A Department of Homeland Security Center of Excellence led by the University of Maryland

A consortium of researchers dedicated to improving the understanding of the human causes and consequences of terrorism

Remodeling Partner Capacity: Maximizing the Effectiveness of US Counterterrorism Security Assistance


Remodeling Partner Capacity: Maximizing the Effectiveness of US Counterterrorism Security Assistance

Abstract: 

Since the September 11, 2001, attacks, the U.S. government (USG) has used security assistance programs with partner nations to advance its counterterrorism (CT) objectives. These programs serve two main purposes: first, to build the capacity of partners, who are best positioned to address local security and governance challenges; and second, to incentivize actions in these areas and others that advance U.S. counterterrorism interests. The rationale underpinning this approach is that partners are not only best positioned to address certain security challenges, but also that burden sharing is essential if the United States is to avoid the type of overreach that can dilute its political and military power. Thus, these programs, although expensive, are intended to defray costs away from the United States, which learned from the Iraq and Afghanistan experiences that a counterterrorism strategy centered on a heavy American footprint is costly and politically unsustainable.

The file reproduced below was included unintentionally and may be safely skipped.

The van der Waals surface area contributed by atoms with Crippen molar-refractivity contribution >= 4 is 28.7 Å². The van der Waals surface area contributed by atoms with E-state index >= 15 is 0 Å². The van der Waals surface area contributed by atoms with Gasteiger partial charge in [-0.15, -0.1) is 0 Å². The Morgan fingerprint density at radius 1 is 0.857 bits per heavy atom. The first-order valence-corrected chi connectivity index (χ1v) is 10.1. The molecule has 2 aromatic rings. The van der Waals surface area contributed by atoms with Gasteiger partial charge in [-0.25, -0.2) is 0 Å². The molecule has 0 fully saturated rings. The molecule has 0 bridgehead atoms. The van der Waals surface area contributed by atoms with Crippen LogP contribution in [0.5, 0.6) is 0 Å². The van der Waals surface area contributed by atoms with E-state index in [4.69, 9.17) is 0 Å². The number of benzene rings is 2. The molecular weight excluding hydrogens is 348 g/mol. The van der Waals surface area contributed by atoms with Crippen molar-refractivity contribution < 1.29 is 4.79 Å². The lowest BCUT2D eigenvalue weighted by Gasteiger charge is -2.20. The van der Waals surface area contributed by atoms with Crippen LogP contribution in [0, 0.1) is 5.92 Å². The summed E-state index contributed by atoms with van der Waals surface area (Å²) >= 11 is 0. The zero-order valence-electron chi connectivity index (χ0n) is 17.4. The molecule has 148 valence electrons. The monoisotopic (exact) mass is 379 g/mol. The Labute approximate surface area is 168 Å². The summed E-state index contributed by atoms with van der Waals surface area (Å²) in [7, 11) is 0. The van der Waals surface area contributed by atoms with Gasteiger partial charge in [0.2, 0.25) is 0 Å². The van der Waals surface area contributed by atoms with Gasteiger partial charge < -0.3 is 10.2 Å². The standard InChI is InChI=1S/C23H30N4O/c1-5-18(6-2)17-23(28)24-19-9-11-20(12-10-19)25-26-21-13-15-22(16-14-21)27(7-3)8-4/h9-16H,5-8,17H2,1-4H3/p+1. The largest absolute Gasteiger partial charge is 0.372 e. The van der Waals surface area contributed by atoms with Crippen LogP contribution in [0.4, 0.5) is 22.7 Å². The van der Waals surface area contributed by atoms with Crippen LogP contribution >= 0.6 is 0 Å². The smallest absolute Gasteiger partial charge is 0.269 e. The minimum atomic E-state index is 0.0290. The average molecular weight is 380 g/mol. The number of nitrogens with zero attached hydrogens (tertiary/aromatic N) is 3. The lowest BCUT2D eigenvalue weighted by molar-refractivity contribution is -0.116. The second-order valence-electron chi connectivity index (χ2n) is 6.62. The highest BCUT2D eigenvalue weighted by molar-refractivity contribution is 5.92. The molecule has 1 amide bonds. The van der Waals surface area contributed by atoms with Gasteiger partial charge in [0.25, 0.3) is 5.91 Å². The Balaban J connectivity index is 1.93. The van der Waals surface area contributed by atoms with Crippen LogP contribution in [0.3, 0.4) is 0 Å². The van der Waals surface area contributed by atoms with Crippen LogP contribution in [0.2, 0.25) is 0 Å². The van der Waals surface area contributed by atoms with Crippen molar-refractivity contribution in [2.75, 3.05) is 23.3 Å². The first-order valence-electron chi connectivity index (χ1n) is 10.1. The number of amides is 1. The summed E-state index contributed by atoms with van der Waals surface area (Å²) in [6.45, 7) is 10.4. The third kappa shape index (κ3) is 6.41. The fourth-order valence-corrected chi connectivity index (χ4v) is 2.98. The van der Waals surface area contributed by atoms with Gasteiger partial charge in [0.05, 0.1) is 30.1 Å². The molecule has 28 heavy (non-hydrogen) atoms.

Publication Information

Full Citation: 

Goldenberg, Ilan, Alice Hunt Friend, Stephen Tankel, and Nicholas A. Heras. 2016. "Remodeling Partner Capacity: Maximizing the Effectiveness of US Counterterrorism Security Assistance." Center for a New American Security (November). http://files.cnas.org.s3.amazonaws.com/documents/CNAS-Report-RemodelingPartnerCapacity-Final.pdf

Publication URL: 
Visit Website

Additional Info

Research Area: 
Regions: